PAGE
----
As the book takes on critical mass—in complexity, in richness, in sheer number of pages—I find myself increasingly afraid of losing it….
I’m not talking about losing my mind (although that’s an ever-present possibility). No, I’m talking about the work, itself. Losing the work. Not figuratively. Literally.
With so much done, there is also much at stake. One becomes afraid to let the laptop out of one’s site. And the lengths one goes to, to keep the work safe…
As in NY, where confidence is defined by always knowing where one’s purse is, confidence nowadays is defined by physically knowing where the repository of the work (the laptop) is. This stage of the writing raises the worst of paranoid considerations. If all those pages, those 17 chapters, were to disappear today, I would be as lost as the work. There’s no way I could reproduce what I’ve labored so long and hard to create.
As a result, the strategies of vigilence are endless. They require the writer to take drastic measures…always knowing exactly where the laptop is…always being aware of where the machine is kept in the house, in case marauders should come in and rob the place during the day…facing endless self-debate about how often one backs up to the palm drive…and dealing with the logistics of always keeping the palm drive secure and separate from the laptop—unless both are safe with the writer in their backpack. One is tempted, at times, to have the entire work tattooed on one’s butt (a surface that, admittedly, lacks the space for such literary volume.) Not gonna happen. But it’s a thought…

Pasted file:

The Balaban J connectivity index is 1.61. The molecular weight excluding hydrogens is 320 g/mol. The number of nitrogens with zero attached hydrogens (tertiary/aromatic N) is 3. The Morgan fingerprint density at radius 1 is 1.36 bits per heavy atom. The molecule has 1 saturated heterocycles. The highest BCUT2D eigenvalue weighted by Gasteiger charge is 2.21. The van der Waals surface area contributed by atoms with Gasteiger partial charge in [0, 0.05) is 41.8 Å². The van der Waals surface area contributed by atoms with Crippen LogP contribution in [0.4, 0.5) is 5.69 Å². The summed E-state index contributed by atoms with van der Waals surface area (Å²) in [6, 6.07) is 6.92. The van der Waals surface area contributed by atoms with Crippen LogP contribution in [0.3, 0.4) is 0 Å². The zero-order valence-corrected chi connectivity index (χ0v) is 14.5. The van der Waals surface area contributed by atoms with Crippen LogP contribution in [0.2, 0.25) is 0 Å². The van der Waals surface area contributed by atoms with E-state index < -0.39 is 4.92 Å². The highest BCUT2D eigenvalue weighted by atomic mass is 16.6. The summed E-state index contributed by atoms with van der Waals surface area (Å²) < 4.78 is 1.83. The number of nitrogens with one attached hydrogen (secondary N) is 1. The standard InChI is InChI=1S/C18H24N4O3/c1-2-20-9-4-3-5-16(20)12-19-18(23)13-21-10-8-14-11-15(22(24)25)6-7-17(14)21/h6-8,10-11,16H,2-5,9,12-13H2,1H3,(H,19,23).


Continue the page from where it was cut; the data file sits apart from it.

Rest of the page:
When the purpose-built backpack is near me, it is almost always in physical contact with a part of my person. It’s within the reach of my sight. It is being touched by a hand or a foot. It is on my shoulder. No, I don’t sleep with it, but I do sleep next to it. Promiximity is the only source of reassurance. Craziness, truly.
Once, back in the Commodore 64 days of writing, I lost 6 hours of unreproducable work because my computer crashed without backup. Now, there’s so much more to lose. If I were to lose the work at this stage, I’d be obliged to go jump off a bridge. Today, having reached a stage of looking back at certain passages and remarking, delightedly, “Ooh, I really wrote that?” the loss would be truly catastrophic.
Yes, I’ll still go through “this is tripe” phases (like last night.) I’ll still look back and judge myself harshly in the desire to make stuff better. But right now, the thought of losing even a semi-colon is enough to make me start putting up before-the-fact Reward posters in an anticipatory frenzy of loss.